Govan Old Church houses the largest collection of early medieval Scottish sculpture not in state or public ownership. These monuments date to the time of Kingdom of Strathclyde (10th–11th centuries), when St Constantine’s church was the royal cult centre and dynastic burial ground (Dalglish and Driscoll 2009). Since the 1990s the sculpture has been central to a series of efforts to sustain the church and stimulate urban regeneration.
The church occupies an ancient oval churchyard dating back to the 6th century and containing locally important post-medieval monuments. Many of the early medieval gravestones were reused in the 16th–19th centuries indicating a continuous awareness of the monuments. The scholarly community recognised the importance of the sculpture following the discovery of the sarcophagus in 1855 and over the subsequent decades the congregation curated the stones, initially in the churchyard but by the 1920s mostly within the church. In the 1990s the minister Tom Davidson Kelly rekindled interest in the sculpture explicitly to enhance the historical and spiritual stature of Govan Old (Ritchie 1994).
The sculpture assumed a heightened value following the decision by the Church of Scotland to close Govan Old in 2007. The closure provoked concern amongst heritage professionals and the community over the future of the iconic church and its sculpture. Fortunately, through the previous promotion of the sculpture and associated archaeological works, there was a strong awareness of the cultural importance of Govan Old to the community. This awareness inspired Govan Workspace Ltd to form the Govan Heritage Advisory Group, which recognised that a healthy and functional Govan Old would provide the keystone for the social and economic regeneration of central Govan. The sculpture is central to the Heritage Advisory Group’s vision of Govan Old as a dynamic cultural centre with a living practice of worship, but aspires to cut across denominational boundaries and to champion Govan as focus of Celtic artistic creativity and historic political importance.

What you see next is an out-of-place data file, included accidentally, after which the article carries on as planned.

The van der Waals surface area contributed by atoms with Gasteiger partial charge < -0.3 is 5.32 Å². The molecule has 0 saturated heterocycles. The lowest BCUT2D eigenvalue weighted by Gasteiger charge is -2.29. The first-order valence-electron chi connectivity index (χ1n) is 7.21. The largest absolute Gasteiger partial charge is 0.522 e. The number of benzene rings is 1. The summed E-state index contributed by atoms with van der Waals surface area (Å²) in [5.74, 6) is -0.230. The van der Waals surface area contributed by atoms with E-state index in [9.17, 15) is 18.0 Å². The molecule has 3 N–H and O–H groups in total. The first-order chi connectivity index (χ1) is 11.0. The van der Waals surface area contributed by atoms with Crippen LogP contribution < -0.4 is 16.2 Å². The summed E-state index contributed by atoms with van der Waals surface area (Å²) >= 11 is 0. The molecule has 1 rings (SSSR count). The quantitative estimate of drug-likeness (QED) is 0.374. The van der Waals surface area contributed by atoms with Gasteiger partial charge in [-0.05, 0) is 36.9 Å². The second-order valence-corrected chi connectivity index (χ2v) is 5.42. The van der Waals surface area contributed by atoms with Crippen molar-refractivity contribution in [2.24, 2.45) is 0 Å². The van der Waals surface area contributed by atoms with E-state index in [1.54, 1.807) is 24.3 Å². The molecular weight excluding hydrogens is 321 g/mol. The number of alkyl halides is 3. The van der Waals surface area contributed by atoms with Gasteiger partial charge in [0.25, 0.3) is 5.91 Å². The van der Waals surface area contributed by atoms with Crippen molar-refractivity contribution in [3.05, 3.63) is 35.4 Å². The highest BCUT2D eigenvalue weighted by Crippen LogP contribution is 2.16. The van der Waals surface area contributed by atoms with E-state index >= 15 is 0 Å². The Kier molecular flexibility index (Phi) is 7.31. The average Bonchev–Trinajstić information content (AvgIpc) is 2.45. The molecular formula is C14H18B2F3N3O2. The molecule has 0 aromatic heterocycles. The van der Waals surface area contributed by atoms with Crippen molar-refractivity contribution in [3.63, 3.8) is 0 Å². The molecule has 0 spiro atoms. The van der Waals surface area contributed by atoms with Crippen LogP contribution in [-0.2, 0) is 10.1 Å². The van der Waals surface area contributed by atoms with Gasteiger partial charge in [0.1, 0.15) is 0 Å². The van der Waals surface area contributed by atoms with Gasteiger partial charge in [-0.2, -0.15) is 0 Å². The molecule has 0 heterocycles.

The first stage in this transformation was to establish Govan Old as a tourist destination. A Heritage Lottery Fund (HLF) grant (2011–13) supplemented by the Church of Scotland and Historic Scotland (HS) supported a redisplay of the sculpture by Northlight Heritage / York Archaeological Trust. The sculpture—branded ‘The Govan Stones’—was the key asset used to attract visitors, a strategy which increased visitor numbers four-fold and established Govan Old as a viable visitor attraction.
As a direct consequence, the Central Govan Action Plan has placed Govan Old at the heart of its latest Townscape Heritage Initiative and committed major capital investment to Govan Old. The intention is to reconfigure the church and churchyard to make Govan Old economically sustainable, by improving visitor facilities and displays and supporting a more diverse cultural programme. An important measure of the value of Govan Old’s sculpture is the infrastructure investment in central Govan: Water Row, a new riverside walkway, and a planned foot bridge. Undoubtedly this unique and evocative sculpture enabled this transformation.
Return to Section 1.3 Why focus on carved stones?
Return to Section 4.3.4: Spiritual/Religious